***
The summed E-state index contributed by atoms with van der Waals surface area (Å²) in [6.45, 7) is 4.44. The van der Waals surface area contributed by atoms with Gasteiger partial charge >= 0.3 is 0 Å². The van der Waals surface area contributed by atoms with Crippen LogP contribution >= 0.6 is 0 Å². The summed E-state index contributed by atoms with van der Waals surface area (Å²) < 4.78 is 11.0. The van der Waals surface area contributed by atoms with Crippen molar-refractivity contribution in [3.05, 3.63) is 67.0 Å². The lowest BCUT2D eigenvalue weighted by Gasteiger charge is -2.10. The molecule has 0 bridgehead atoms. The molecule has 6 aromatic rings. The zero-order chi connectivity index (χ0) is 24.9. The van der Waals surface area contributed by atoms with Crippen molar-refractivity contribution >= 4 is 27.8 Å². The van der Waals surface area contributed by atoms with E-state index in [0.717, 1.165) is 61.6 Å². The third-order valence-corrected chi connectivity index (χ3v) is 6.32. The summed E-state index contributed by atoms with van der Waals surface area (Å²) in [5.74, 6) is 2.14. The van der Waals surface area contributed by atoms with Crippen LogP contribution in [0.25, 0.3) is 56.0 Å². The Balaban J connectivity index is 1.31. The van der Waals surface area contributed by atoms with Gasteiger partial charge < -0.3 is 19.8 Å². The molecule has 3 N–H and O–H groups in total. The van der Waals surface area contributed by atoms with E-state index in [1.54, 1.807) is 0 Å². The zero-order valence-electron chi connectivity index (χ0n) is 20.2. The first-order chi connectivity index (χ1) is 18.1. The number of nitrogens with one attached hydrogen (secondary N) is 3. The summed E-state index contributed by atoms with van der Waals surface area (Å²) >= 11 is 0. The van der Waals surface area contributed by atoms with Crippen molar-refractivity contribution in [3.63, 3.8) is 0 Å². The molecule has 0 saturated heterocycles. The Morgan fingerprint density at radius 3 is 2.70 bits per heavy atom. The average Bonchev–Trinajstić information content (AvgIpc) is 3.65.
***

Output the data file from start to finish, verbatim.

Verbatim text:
The summed E-state index contributed by atoms with van der Waals surface area (Å²) in [6.45, 7) is 4.44. The van der Waals surface area contributed by atoms with Gasteiger partial charge >= 0.3 is 0 Å². The van der Waals surface area contributed by atoms with Crippen LogP contribution >= 0.6 is 0 Å². The summed E-state index contributed by atoms with van der Waals surface area (Å²) < 4.78 is 11.0. The van der Waals surface area contributed by atoms with Crippen molar-refractivity contribution in [3.05, 3.63) is 67.0 Å². The lowest BCUT2D eigenvalue weighted by Gasteiger charge is -2.10. The molecule has 0 bridgehead atoms. The molecule has 6 aromatic rings. The zero-order chi connectivity index (χ0) is 24.9. The van der Waals surface area contributed by atoms with Crippen molar-refractivity contribution >= 4 is 27.8 Å². The van der Waals surface area contributed by atoms with E-state index in [0.717, 1.165) is 61.6 Å². The third-order valence-corrected chi connectivity index (χ3v) is 6.32. The summed E-state index contributed by atoms with van der Waals surface area (Å²) in [5.74, 6) is 2.14. The van der Waals surface area contributed by atoms with Crippen LogP contribution in [0.25, 0.3) is 56.0 Å². The Balaban J connectivity index is 1.31. The van der Waals surface area contributed by atoms with Gasteiger partial charge < -0.3 is 19.8 Å². The molecule has 3 N–H and O–H groups in total. The van der Waals surface area contributed by atoms with E-state index in [1.54, 1.807) is 0 Å². The zero-order valence-electron chi connectivity index (χ0n) is 20.2. The first-order chi connectivity index (χ1) is 18.1. The number of nitrogens with one attached hydrogen (secondary N) is 3. The summed E-state index contributed by atoms with van der Waals surface area (Å²) >= 11 is 0. The van der Waals surface area contributed by atoms with Crippen molar-refractivity contribution in [3.63, 3.8) is 0 Å². The molecule has 0 saturated heterocycles. The Morgan fingerprint density at radius 3 is 2.70 bits per heavy atom. The average Bonchev–Trinajstić information content (AvgIpc) is 3.65.